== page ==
Expertos abordan la crisis de contaminación en la frontera EEUU-México / Experts Address Pollution Crisis at the US-Mexico Border

El Foro Permanente de Aguas Binacionales destaca los desafíos y  las soluciones en la región fronteriza.

The Permanent Forum of Binational Waters Highlights Challenges and Solutions in the Border Region.

In a meeting focused on discussing environmental conservation, the Permanent Forum of Binational Waters organized the Coffee Break titled “Pollution and Ecosystems: Rivers, Aquifers, and Coasts in the Mexico-United States Border Region” on December 7, 2023.

The Coffee Break, moderated by Gabriela Rendón and Erick Valazquez, gathered a select group of experts to discuss the alarming situation of water pollution at the U.S.-Mexico border.

Speakers Carmen Julio Navarro, Teresita Oropeza, Tricia Cortez, and Carlos Barriga Vallejo, broke down the critical problems facing aquatic ecosystems in the region.

Teresita Oropeza, highlighting the issues in Tijuana, pointed out how the lack of adequate water treatment capabilities, combined with social and migratory challenges, has led to a critical situation in rivers and coasts. Meanwhile, Tricia Cortez focused on Laredo/Nuevo Laredo, where the Rio Grande emerges as one of the most threatened rivers in the world, suffering a lethal combination of pollution and water scarcity.

Carlos Vallejo, addressing a broader topic, highlighted the relationship between pollution and climate change, and how the destruction of natural habitats exacerbates existing problems. Carmen Navarro, finally, presented a concerning overview of the overexploitation and pollution of eleven aquifers shared between Chihuahua and the U.S.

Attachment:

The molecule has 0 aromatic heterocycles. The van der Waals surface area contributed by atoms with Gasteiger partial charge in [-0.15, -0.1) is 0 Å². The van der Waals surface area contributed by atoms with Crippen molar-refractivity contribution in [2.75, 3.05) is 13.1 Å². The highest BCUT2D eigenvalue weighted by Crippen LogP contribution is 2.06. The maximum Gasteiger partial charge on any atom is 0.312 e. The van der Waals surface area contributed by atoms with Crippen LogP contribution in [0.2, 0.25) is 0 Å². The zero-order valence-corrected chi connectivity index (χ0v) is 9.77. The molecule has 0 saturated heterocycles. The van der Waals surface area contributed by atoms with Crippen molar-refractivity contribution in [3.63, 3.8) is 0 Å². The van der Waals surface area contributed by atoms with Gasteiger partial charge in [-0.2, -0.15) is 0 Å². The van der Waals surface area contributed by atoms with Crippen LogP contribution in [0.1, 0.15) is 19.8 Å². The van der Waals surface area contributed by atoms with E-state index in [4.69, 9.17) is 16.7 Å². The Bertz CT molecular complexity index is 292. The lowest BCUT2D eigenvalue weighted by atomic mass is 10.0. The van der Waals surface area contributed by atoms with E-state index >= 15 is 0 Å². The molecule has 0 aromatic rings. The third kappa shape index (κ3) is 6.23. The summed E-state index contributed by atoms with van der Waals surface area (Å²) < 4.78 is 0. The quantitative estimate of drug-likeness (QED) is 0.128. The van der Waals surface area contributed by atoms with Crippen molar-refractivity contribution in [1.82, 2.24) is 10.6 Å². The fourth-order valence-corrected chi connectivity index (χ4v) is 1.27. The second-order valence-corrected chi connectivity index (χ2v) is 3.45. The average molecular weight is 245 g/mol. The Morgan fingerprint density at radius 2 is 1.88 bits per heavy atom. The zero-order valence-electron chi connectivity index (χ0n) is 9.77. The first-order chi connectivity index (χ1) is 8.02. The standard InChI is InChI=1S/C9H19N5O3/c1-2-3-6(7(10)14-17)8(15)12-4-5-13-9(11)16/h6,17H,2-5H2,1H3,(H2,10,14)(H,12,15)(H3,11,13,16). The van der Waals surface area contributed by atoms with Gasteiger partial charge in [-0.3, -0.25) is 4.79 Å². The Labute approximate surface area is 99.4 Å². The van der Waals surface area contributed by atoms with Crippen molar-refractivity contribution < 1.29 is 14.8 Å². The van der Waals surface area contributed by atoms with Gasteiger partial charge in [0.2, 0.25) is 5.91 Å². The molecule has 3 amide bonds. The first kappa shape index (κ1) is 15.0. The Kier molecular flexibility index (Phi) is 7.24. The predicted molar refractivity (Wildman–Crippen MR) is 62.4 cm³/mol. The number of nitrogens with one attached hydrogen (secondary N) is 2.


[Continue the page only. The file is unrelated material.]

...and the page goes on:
A significant part of the forum was dedicated to identifying the sources of pollution and the most affected ecosystems.

Oropeza criticized urban planning in Tijuana and its inability to handle rapid economic and industrial growth, resulting in severe pollution directed towards the coast. Cortez, on the other hand, illustrated Laredo’s problems with bacteria like E. coli, due to inadequate wastewater management.

Vallejo and Navarro emphasized the need for regular monitoring and a comprehensive approach to understand and address the diversity of pollutants present in the region.

Finally, the Coffee Break concluded with a discussion on the existing barriers to solving these environmental problems.

Experts agreed on the need for greater awareness, community participation, and cross-border collaboration.

Proposed solutions ranged from active participation in social networks and community forums to significant agreements for wastewater treatment and the use of advanced technology.

This meeting highlighted the urgency of addressing the growing environmental crisis at the U.S.-Mexico border, underscoring the importance of a binational and multidisciplinary effort to find sustainable long-term solutions.




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